Part-timers strike back with all kinds of antics
The profusion of goofy “bakattaa” photos, shots by part-time restaurant workers in all kinds of disgusting poses uploaded on social network sites, are just the beginning of managements’ headaches.
“The kid was from Kyushu, came up to attend college in Tokyo,” relates a man named Hiraiwa, manager of a western style izakaya (pub) in Saitama Prefecture, to Shukan Taishu (Sept 23). “He seemed pretty serious. But after about two months, he’d was constantly chattering away with the female patrons. And I had to warn him when I caught him slipping his telephone number when returning change when they paid the bill.
“The same day two attractive female patrons came to the shop and he overheard them discussing snowboarding.
“‘Next time you go, take me along with you, okay?’ He interrupted, adding ‘We can have fun together!’” He proceeded with a monologue about how he adored mogul skier Aiko Uemura. The customers never came back.”
Management must also deal with naughty behavior between employees, particularly those of opposite sexes.
“After I took care of the cash receipts there were supposed to be two workers, one male and one female, still on duty, but I looked around and couldn’t see them anyplace,” says Osamu Kidokoro, operator of an izakaya (Japanese pub) in Kanagawa Prefecture. “I called out to them in a loud voice, and suddenly heard a rattling noise, and the two of them emerged from the men’s lavatory, their clothing disheveled and faces sweaty from exertion. I was glad I hadn’t opened the door and seen them…”
Such trysts between restaurant employees are said to be a fairly common occurrence.
“Once I walked in and saw a male and female bartender, wiping off whiskey bottles scattered around the counter while they were completely naked,” says the operator of another shop. “They had flung off ‘otsuyu’ (bodily secretions) during sex and were in the process of cleaning up.”
“Most of our part-time staff are girls who attend a nearby high school,” says the manager of a Chinese-style family restaurant. “They all look cute wearing the abbreviated uniforms we provide them with. A thirtyish male employee had a hard time keeping his hands off, and got a 16-year-old pregnant. They wound up getting married. It’s intolerable!”
Summer, of course, is the time when cases of food poisoning peak, and restaurant managers are expected to devote extra efforts to sanitation and control of foodstuffs. Imagine the manager’s shock to learn an employee was taking unconsumed “goma dango”—a Chinese dessert with sweet bean filling and an outer layer of glutinous rice sprinkled with sesame seeds that is deep fried in oil—and “recycling them” because he felt it was “a waste” to throw them away.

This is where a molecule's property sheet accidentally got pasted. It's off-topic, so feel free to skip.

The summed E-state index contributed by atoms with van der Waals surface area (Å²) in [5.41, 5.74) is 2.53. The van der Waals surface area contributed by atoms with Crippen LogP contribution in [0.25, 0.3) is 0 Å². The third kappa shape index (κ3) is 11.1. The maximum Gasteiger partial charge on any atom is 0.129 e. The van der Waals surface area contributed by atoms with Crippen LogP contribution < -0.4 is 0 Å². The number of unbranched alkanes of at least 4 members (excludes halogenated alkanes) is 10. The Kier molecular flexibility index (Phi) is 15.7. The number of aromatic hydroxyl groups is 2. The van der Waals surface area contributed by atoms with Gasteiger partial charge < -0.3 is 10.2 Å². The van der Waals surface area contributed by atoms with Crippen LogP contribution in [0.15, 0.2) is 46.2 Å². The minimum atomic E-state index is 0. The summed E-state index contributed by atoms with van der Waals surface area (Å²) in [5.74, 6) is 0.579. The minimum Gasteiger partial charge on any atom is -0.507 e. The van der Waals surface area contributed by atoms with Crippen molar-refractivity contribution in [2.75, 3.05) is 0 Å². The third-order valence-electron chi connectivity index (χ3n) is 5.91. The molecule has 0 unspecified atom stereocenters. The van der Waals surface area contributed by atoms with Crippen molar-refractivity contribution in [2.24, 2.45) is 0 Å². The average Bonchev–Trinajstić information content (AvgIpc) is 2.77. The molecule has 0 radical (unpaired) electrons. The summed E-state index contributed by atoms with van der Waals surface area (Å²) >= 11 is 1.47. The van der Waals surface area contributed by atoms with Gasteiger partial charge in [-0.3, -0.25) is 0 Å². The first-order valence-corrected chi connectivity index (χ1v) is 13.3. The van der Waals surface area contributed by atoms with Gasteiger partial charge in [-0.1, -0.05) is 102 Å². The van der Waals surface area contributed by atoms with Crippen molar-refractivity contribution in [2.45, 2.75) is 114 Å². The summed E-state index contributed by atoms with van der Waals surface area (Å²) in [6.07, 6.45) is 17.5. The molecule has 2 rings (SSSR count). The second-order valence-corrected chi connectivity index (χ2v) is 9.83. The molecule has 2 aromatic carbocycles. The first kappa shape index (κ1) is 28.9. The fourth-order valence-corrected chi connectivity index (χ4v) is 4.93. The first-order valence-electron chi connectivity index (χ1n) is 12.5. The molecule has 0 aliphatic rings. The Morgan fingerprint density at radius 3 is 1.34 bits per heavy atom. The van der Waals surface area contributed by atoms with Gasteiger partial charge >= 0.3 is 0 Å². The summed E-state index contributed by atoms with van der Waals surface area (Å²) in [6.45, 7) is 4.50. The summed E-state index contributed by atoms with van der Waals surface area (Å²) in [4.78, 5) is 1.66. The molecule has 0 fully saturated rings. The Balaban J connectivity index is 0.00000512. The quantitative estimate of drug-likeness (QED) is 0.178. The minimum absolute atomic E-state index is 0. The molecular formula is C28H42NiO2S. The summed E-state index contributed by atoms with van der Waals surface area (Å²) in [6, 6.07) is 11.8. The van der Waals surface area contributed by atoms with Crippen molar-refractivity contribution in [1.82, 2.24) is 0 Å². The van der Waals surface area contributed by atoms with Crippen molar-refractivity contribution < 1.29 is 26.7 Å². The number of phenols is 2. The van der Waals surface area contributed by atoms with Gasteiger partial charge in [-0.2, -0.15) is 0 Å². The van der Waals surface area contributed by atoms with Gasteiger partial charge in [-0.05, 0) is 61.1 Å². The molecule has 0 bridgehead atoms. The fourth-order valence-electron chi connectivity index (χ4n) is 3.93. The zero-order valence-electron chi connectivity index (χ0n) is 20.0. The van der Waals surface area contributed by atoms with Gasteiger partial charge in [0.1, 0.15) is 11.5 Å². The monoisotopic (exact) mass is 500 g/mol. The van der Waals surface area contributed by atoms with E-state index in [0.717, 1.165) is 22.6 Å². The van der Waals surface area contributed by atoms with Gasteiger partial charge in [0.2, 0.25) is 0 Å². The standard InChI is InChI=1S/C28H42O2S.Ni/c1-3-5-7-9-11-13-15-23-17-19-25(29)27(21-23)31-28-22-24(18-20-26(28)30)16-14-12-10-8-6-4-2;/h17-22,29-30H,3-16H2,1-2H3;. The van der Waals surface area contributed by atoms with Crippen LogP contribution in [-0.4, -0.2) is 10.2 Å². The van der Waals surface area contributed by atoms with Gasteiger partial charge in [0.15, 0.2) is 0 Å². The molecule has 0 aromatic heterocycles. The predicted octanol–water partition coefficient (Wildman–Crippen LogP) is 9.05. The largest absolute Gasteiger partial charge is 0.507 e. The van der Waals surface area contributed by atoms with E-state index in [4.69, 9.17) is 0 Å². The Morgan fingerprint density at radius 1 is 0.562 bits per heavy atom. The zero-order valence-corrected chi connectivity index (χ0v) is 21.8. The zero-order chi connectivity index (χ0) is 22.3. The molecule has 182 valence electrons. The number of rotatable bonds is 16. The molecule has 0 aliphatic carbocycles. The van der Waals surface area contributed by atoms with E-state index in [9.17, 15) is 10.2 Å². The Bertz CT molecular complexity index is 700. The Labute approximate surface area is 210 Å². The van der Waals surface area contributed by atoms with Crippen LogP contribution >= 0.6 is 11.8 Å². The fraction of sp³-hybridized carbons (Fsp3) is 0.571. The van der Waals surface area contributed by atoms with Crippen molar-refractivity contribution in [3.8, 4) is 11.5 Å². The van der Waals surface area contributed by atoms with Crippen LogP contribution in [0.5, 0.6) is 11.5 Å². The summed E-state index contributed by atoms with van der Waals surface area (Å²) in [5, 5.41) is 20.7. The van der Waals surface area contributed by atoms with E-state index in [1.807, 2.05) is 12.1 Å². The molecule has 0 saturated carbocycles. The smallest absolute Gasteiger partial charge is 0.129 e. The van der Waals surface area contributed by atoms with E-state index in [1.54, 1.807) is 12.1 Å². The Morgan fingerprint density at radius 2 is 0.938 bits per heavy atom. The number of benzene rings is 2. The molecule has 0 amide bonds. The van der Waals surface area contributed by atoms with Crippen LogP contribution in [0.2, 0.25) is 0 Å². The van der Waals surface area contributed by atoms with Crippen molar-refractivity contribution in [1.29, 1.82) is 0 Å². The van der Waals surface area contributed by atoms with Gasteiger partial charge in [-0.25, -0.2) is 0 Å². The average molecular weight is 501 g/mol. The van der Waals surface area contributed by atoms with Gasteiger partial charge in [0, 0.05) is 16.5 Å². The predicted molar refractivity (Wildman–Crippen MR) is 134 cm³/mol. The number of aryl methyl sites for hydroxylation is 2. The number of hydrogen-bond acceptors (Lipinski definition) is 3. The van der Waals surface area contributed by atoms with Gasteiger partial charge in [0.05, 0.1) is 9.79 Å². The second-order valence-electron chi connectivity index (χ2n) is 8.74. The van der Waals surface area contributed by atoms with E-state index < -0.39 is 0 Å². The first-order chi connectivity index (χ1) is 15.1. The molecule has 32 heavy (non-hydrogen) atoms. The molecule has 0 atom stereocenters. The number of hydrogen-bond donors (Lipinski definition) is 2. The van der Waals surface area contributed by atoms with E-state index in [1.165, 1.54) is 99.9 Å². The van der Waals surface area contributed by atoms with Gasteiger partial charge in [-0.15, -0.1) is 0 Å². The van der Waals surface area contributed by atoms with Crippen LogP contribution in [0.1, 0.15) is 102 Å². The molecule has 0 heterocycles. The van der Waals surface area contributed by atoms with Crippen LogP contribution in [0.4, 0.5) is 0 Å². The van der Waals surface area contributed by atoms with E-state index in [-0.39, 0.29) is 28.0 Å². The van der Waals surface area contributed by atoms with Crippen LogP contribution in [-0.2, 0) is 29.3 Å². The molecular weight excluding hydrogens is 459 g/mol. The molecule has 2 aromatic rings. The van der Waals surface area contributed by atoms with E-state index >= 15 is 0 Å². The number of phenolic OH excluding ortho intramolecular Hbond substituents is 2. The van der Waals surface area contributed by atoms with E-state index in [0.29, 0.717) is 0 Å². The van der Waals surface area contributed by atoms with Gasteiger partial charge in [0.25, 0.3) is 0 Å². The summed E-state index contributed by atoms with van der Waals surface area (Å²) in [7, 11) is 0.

Both the lunkhead who crawled in the freezer and another one who squeezed into an industrial-sized dishwasher at a Japanese-style noodle shop—“Look, this his how I get clean, tee-hee!” he wrote—have been soundly denounced by irate netizens for their repugnant, disgusting and unsanitary antics. But others steal from their employers, a practice that’s also rampant.
“The part-timers rip off toilet paper and other supplies, shoyu (soy sauce) and miso (soy bean paste),” complained the boss at a seafood specialty restaurant.
“Since the shop’s inventory system isn’t very tight, we help ourselves to bottled beer to our heart’s content,” sneers a part-timer at a Korean barbecue restaurant. “We consider it as a fringe benefit.”
“One part-timer I fired would rip off anything he could carry,” says Takeshi Kurokawa, who operates a live house in Tokyo. “Vegetables like cabbages, eggplants and carrots; 10-kilogram bags of rice; 5-kilogram bags of frozen fried chicken… He even stole the kitchen knives and dishes.
“A couple of weeks afterward I saw him in the same neighborhood, working in the kitchen of a Turkish restaurant.”
Before teaching part-time workers the ins and outs of their job, the magazine concludes, someone needs to provide them with lessons about simple human decency.
In a separate article, J-cast News (Sept 10) notes that the firing of such workers can also have undesirable repercussions, such as their posting revealing photos of dead rats trapped in their former employer’s kitchen—a phenomenon some media have dubbed “baito tero” (part-time worker terrorism).